LDS Conference Center
In the Latter Day Saint movement, the President of the Church is generally considered to be the highest office of the church. It was the office held by Joseph Smith, Jr., founder of the movement, and the office assumed by many of Smith's claimed successors, such as Brigham Young, Joseph Smith III, Sidney Rigdon, and James Strang. Several other titles have been associated with this office, including First Elder of the church, Presiding High Priest, President of the High Priesthood, Trustee-in-Trust for the church, Prophet, Seer, Revelator, Translator, and Ruler (in Israel). The movement's founder, Joseph Smith, Jr., the first president of the church, was known by all of these titles in his lifetime (although not necessarily with consistency).
Joseph Smith died in 1844 without having indisputably established who was to be his successor. Therefore, his death was followed by a succession crisis in which various groups followed leaders with succession claims. Years later, the office of President was reorganized in many of the resulting Latter Day Saint denominations, the largest of which are The Church of Jesus Christ of Latter-day Saints, the Community of Christ (formerly the Reorganized Church of Jesus Christ of Latter Day Saints), and The Church of Jesus Christ (Bickertonite).
Salt Lake City
The Conference Center, located in Salt Lake City, Utah, is the premier meeting hall for The Church of Jesus Christ of Latter-day Saints (LDS Church). Substantially completed in spring 2000 in time for the church's April 2000 general conference, the 21,000-seat Conference Center replaced the traditional use of the nearby Salt Lake Tabernacle, built in 1868, for biannual LDS Church general conferences and major church gatherings, devotionals, and other events. It is believed to be the largest theater-style auditorium ever built.
Salt Lake City, often shortened to Salt Lake or SLC, is the capital and the most populous city of the U.S. state of Utah. With an estimated population of 189,314 in 2012, the city lies in the core of the Salt Lake City metropolitan area, which has a total population of 1,175,905. Salt Lake City is further situated in a larger urban area known as the Wasatch Front, which has a population of 2,328,299. It is one of only two major urban areas in the Great Basin (the other being Reno, Nevada), and the largest in the Intermountain West.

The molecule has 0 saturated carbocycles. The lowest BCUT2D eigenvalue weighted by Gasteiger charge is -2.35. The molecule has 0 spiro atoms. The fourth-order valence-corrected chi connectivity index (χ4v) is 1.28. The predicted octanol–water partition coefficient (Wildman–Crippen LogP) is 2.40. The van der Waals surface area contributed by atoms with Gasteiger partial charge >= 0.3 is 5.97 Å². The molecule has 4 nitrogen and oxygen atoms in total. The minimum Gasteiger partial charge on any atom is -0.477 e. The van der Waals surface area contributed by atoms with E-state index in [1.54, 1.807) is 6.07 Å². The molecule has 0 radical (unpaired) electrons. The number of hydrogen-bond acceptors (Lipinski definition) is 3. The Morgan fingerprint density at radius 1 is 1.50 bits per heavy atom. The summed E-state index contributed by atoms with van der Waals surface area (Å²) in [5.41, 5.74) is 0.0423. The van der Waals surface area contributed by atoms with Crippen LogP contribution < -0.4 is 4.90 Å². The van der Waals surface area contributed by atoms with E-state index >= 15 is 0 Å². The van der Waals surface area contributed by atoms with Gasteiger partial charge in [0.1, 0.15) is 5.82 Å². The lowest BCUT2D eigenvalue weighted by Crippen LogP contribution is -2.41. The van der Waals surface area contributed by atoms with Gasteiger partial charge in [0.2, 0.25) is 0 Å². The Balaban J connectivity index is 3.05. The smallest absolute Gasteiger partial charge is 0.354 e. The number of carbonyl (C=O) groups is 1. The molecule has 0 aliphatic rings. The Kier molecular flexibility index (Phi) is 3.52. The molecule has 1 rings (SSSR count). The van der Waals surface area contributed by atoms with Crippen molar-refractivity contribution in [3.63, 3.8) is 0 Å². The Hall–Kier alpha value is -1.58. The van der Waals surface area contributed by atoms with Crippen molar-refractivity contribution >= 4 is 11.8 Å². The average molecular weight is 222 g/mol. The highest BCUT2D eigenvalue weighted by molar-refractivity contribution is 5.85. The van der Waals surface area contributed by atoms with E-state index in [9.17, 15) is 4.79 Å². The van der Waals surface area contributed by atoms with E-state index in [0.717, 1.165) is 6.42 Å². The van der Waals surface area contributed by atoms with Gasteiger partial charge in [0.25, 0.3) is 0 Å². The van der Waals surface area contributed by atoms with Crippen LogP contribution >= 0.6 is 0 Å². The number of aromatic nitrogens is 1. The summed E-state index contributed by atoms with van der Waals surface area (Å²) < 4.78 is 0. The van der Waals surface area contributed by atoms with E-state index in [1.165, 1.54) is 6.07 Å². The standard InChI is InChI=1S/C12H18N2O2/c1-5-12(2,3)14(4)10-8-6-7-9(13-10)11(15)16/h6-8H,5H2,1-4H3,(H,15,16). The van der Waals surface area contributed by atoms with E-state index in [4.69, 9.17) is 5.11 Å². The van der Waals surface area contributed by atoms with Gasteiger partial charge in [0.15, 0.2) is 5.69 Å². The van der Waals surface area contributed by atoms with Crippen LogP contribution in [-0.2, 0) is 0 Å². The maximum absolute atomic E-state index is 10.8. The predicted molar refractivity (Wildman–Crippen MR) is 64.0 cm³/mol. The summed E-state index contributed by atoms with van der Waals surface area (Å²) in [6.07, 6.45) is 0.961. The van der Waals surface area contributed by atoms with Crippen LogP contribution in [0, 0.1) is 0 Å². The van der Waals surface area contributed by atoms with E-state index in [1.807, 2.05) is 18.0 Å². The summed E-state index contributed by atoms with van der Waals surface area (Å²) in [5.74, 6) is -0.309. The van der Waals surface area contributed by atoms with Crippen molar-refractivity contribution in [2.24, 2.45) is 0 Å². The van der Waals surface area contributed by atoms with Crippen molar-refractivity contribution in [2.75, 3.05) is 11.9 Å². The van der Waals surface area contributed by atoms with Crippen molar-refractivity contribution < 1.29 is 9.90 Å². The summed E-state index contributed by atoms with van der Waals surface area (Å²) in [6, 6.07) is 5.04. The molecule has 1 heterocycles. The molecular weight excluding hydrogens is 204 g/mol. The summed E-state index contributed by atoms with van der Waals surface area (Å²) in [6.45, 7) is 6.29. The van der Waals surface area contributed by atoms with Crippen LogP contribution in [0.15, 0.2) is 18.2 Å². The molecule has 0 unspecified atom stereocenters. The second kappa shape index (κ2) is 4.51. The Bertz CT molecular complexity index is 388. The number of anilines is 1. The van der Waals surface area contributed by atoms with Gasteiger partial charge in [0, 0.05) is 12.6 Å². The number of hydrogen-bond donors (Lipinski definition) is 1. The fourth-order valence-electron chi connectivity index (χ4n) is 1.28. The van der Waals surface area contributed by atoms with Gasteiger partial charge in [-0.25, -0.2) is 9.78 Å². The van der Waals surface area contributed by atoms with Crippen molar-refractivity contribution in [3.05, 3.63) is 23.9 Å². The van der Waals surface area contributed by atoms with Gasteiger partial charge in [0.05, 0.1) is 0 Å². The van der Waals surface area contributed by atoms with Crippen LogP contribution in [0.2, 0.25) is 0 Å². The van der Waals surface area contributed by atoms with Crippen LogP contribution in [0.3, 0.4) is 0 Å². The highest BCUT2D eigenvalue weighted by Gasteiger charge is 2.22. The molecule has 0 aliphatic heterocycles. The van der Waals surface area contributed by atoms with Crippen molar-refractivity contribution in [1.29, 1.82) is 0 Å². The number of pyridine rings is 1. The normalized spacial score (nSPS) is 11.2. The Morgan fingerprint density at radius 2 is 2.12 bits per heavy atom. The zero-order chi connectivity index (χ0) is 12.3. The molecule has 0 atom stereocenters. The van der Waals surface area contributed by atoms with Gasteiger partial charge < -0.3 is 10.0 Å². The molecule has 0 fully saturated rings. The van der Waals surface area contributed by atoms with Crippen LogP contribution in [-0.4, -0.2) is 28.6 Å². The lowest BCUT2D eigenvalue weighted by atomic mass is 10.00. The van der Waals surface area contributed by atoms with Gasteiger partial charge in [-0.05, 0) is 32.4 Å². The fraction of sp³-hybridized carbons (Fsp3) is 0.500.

The city was founded in 1847 by Brigham Young, Isaac Morley, George Washington Bradley and several other Mormon followers, who extensively irrigated and cultivated the arid valley. Due to its proximity to the Great Salt Lake, the city was originally named "Great Salt Lake City"—the word "great" was dropped from the official name in 1868 by the 17th Utah Territorial Legislature. Although Salt Lake City is still home to the headquarters of The Church of Jesus Christ of Latter-day Saints (LDS Church), less than half the population of Salt Lake City proper are members of the LDS Church today.
Temple Square is a 10-acre (4.0 ha) complex located in the center of Salt Lake City, Utah, owned by The Church of Jesus Christ of Latter-day Saints (LDS Church). In recent years, the usage of the name has gradually changed to include several other church facilities immediately adjacent to Temple Square. Contained within Temple Square proper are the Salt Lake Temple, Salt Lake Tabernacle, Salt Lake Assembly Hall, the Seagull Monument and two visitors' centers.